Advantages of Being Out
There are several positive aspects to being out as a Pagan or Wiccan. For starters, it allows you the freedom of not hiding your true self. When you’ve shared who you are with others, it makes it that much easier to be honest and open about other things.
When it comes to controversial issues, Wiccans and Pagans are often at the forefront of writing letters to congress people, marching in parades, and organizing protests. By making your presence as a Pagan known, it allows like-minded people to find you when they need your assistance. Likewise, if you need them, you’ll be able to find them if they’re out.
Finally, there is a sense of liberation that comes with being out. Even if you’re not one of those in-your-face Pagans, and are simply out to friends and family, there’s a freedom born of openness. Once you’re out, you don’t have to worry that other people are going to find out — because you’ve already made it known, on your own terms.
The Downside of Stepping Out
For some people, the idea of coming out as Pagan or Wiccan is terrifying. They may feel that they’ll be persecuted by local fundamentalist groups, or that they will be in danger of losing jobs, children, etc. If this is of concern to you, be sure to read the section on Your Rights as a Pagan.
Some Pagans choose not to come out because of fears related to past history. There is sometimes a concern that outing oneself as Pagan or Wiccan could lead to a repeat of the Burning Times that existed during the Middle Ages.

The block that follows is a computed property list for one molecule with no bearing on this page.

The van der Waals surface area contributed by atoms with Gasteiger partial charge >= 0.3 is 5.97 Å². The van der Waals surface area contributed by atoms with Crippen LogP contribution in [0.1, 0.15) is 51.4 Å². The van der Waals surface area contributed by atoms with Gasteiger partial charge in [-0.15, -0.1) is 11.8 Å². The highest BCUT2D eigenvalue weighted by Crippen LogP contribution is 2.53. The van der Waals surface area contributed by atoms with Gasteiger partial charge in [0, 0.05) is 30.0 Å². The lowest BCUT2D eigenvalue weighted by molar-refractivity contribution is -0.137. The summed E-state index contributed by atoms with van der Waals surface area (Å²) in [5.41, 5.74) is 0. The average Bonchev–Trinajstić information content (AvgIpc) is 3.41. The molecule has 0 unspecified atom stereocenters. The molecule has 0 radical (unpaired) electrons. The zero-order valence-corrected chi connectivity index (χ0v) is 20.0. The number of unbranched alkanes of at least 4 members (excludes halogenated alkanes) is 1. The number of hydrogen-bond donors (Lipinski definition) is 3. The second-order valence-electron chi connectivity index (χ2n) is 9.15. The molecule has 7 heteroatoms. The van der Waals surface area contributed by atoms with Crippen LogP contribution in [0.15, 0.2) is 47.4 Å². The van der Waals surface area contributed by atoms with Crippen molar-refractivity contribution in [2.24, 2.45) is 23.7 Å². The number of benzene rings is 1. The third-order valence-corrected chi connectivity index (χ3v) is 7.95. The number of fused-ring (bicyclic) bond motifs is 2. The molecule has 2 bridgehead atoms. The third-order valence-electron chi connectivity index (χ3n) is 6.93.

Another thing to bear in mind is that once you’re out, it’s a one-way street. You can’t suddenly take back that you’re Wiccan or Pagan, because people won’t forget. This is why it’s not a bad idea to come out gradually — rather than waking up one morning and wearing your brand new I’m a Witch, Deal With It! shirt, it may be better to first let family know, then friends, and finally become open with others. Regardless, it’s something you can do at the pace that feels best to you.
The Bottom Line
Ultimately, the decision to come out is one that takes some thought and possibly some clever planning as well, depending on how you believe you will be received. You may be pleasantly surprised to find support and friendship in places that you didn’t expect it — it’s possible that dear old mom and dad will embrace your newfound spirituality rather than chastising you for it. Talk to people who are out of the broom closet and ask them for advice on how to talk to their families and friends about who they are.
Finally, be sure to never, EVER, out someone else without their permission. It’s a personal choice, and while you’re more than welcome to tell people what you believe — without proselytizing, of course — you’re not welcome to announce that other people are Pagan or Wiccan, unless they are already out.
Religion and spirituality is a private and personal thing, no matter who you are. Coming out of the broom closet is a choice that only you can make for yourself. It’s something that you can choose to do when the time is right for you — or not.